From another view point, tourism activities are increasing due to globalization effects. Today, people are getting more interested to experience the different cultural setting and lifestyle of different people in other part of the world. It is cited that travelers around the world has been increasing. To visit to different places apparently become the new lifestyle of many people (Gudmundsson et. al., 2010). Such a trend is definitely beneficial to the businesses of airline operators.

Technological Factors

Many different technologies are affecting the business nature of airline in the past decades. One significant issue is the increasingly popularity of internet services and electronic commerce around the world. There are both good and negative impacts due to rising trends of internet users. For good points, internet enables the airline operators to reach larger audience, and to service them with a much lower costs structure. Of particularly useful application developed by airline operators include the revenue management program yield management program and customer relationship management program to enhance the profitability of the respective airline operators (Post, 2010). However, over the long run, internet effectively causes the airline industry to become a perfect market (Jones, 2009), whereby travelers can easily compare the air fares just within several click in front of their computer. Such a phenomenon is reasonably to affect pricing ability of airline operators adversely (Gal-Or, 2011).

However, the rise of internet marketing may offer opportunities to airline operators as well. For example, to use internet marketing and to promote a company through social media can be highly powerful way to reach people around the world with minimal costs.

Apart from that, as technologies improve, people may be expecting improvement of services provided by airline operators. For examples, the ability to adopt new technologies fast and to enable customers to access to high speed internet connectivity may strengthen competitive positions of certain airline operators.

Environmental Factors

Today, global warming is a serious issue affecting people and the next generation. People started to aware on the harms brought forward by short term oriented and self-fish business entities. The public are increasingly demanding that businesses should practice Corporate Social Responsibility in the development and growth of the businesses. Sustainable development and conscious efforts to ensure that the natural environment is protected is demanded from the corporations. This is a trend possibly affecting airline operators adversely, as gas emission from airlines operators is one of the root causes leading to global warming.

Legislative Factors

In different country, and depending on the changes in legal and regulations of the airline industry, different issues may affect the industry.

Conclusion

Overall, it is discussed how the successful Virgin Atlantic has been growing in the competitive industry landscape over the years. As a small player, the company often relies on creativity, innovation, and customer-centric philosophy to expand the business. Richard Branson is important leader in the company. He bring forward marketing insights and ideas, particularly in the public relation, advertising and promotion talents to develop the Virgin name into a high profile one around the world. Later, PESTLE analysis is carried out. Opportunities and threats facing the company are discussed and articulated.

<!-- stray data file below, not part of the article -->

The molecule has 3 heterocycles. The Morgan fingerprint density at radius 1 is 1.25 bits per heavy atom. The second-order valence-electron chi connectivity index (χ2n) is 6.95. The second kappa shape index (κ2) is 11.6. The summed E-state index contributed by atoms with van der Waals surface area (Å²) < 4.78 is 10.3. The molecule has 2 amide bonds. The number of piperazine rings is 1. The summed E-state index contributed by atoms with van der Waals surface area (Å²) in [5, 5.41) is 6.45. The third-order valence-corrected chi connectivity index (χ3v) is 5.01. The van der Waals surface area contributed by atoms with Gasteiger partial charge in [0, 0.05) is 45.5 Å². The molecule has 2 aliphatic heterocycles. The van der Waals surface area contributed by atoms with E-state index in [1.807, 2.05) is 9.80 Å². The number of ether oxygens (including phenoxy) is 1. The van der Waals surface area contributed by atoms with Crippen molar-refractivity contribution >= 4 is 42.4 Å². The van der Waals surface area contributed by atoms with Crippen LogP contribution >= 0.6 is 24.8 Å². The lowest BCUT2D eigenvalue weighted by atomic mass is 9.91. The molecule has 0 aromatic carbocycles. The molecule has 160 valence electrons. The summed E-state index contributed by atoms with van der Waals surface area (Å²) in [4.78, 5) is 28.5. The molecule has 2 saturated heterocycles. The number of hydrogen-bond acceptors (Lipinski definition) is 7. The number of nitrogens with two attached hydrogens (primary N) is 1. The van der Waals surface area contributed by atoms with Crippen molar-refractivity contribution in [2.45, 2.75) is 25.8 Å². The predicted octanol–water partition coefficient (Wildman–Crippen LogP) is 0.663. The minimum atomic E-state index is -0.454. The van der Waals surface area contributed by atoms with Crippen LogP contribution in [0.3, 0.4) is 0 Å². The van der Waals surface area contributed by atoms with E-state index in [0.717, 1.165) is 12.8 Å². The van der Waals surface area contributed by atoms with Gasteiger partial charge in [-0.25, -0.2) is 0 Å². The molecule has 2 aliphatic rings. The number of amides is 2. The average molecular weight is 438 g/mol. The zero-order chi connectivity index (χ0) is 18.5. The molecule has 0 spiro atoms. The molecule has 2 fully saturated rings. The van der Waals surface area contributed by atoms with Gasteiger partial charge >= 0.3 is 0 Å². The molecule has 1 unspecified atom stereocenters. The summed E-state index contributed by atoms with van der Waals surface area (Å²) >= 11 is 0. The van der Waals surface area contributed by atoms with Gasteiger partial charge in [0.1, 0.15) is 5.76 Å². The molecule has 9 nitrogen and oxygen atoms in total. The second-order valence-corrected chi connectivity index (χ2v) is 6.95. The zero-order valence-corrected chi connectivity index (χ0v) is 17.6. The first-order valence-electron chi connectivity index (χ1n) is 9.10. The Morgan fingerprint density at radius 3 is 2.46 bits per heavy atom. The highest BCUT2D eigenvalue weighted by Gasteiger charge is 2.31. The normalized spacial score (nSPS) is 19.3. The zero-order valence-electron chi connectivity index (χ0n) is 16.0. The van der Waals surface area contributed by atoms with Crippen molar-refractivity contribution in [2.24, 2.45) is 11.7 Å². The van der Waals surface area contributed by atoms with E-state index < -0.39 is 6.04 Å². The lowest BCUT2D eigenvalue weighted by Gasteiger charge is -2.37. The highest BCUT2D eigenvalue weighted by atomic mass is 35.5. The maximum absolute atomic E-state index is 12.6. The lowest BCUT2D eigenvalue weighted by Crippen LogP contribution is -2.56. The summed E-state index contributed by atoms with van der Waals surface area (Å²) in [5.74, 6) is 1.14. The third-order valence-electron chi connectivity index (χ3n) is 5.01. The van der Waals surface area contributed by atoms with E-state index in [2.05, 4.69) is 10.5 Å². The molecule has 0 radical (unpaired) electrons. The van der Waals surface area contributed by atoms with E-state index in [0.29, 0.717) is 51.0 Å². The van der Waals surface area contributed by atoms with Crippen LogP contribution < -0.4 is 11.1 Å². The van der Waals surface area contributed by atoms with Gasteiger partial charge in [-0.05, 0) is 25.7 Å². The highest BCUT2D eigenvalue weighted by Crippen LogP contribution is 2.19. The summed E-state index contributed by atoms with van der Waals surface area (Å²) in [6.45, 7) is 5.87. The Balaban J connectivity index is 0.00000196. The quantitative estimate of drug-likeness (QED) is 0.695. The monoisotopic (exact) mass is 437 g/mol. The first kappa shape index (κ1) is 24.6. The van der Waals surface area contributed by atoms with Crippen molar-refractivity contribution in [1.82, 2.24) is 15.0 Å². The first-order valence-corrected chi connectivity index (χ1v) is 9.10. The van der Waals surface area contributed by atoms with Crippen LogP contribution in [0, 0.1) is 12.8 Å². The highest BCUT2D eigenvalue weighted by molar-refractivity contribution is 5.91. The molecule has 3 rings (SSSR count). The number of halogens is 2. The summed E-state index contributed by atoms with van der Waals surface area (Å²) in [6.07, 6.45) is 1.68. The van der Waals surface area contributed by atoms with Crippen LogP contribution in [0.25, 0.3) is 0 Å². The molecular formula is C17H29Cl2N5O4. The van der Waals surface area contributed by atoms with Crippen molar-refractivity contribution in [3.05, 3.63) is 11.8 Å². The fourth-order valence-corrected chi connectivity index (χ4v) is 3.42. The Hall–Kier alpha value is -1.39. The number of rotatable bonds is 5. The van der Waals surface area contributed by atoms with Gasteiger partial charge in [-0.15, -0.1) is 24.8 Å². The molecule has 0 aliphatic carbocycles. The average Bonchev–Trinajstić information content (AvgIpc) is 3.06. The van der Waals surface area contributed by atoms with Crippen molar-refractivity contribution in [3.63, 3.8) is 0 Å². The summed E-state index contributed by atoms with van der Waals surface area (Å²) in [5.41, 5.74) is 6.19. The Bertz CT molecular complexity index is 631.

References & Bibliography

Amernic, J. H., & Craig, R. J. (2004). 9/11 in the service of corporate rhetoric: Southwest Airlines’ 2001 letter to shareholders. The Journal of Communication Inquiry, 28(4), 325-341.

Branson, R. (2010, April). The importance of not being earnest in business. Canadian Business, 83(6), 13.

Brownsell, A. (2008, November). Seizing the advantage. Marketing,24-25.

Brownsell, A. (2010, March). Virgin Atlantic shifts to global marketing focus. Marketing,3.

Chitakornkijsil, P. (2010). Disaster and risk management in a global world. International Journal of Organizational Innovation (Online), 3(2), 97-113.

Donnelly, A. (2008, April). Virgin Atlantic ‘extras’ face axe. Marketing,2.

Flottau, J. (2011, January). Change of Fortunes. Aviation Week & Space Technology, 173(3), 33.

Flouris, T., & Walker, T. J. (2005). The Financial Performance of Low-Cost and Full-Service Airlines in Times of Crisis. Canadian Journal of Administrative Sciences, 22(1), 3-20.

Gal-Or, E. (2011). Pricing Practices of Resellers in the Airline Industry: Posted Price vs. Name-Your-Own-Price Models. Journal of Economics & Management Strategy, 20(1), 43.

Gudmundsson, S., & Oum, T. (2010). Selected Papers from the Air Transport Research Society Conference, Athens, 2008: Competitive Positioning in the Airline Industry. Transportation Journal, 49(1), 3-4.

Jones, P. (2009). Impact of the global recession on the hospitality and tourism industry. Tourism and Hospitality Research, 9(4), 363-367.

Kingsley-Jones, M., & Horton, W. (2011, March). BA covets Virgin slots but not brand. Flight International, 179(5280), 12.

Kirby, M. (2010, June). Virgin signs up for fast connectivity. Flight International, 177(5245), 10.

Kumar, S., Johnson, K. L., & Lai, S. T. (2009). Performance improvement possibilities within the US airline industry. International Journal of Productivity and Performance Management, 58(7), 694-717.

Moores, V. (2010, June). Branson prepared to surrender his virginity. Flight International, 177(5243), 10.

Post, D. (2010). Variable opaque products in the airline industry: A tool to fill the gaps and increase revenues. Journal of Revenue and Pricing Management: Special Issue: Agifors 2009 Conference, 9(4), 292-299.

Simms, J. (2008, February). Virgin plays the hero once more. Marketing,17.

Tanguay, R. (2010). Pervasive issues in the airline industry affecting united states aviation law and policy. DePaul Business & Commercial Law Journal, 8(4), 391.

Tierney, S., & Kuby, M. (2008). Airline and Airport Choice by Passengers in Multi-Airport Regions: The Effect of Southwest Airlines. Professional Geographer, 60(1), 15.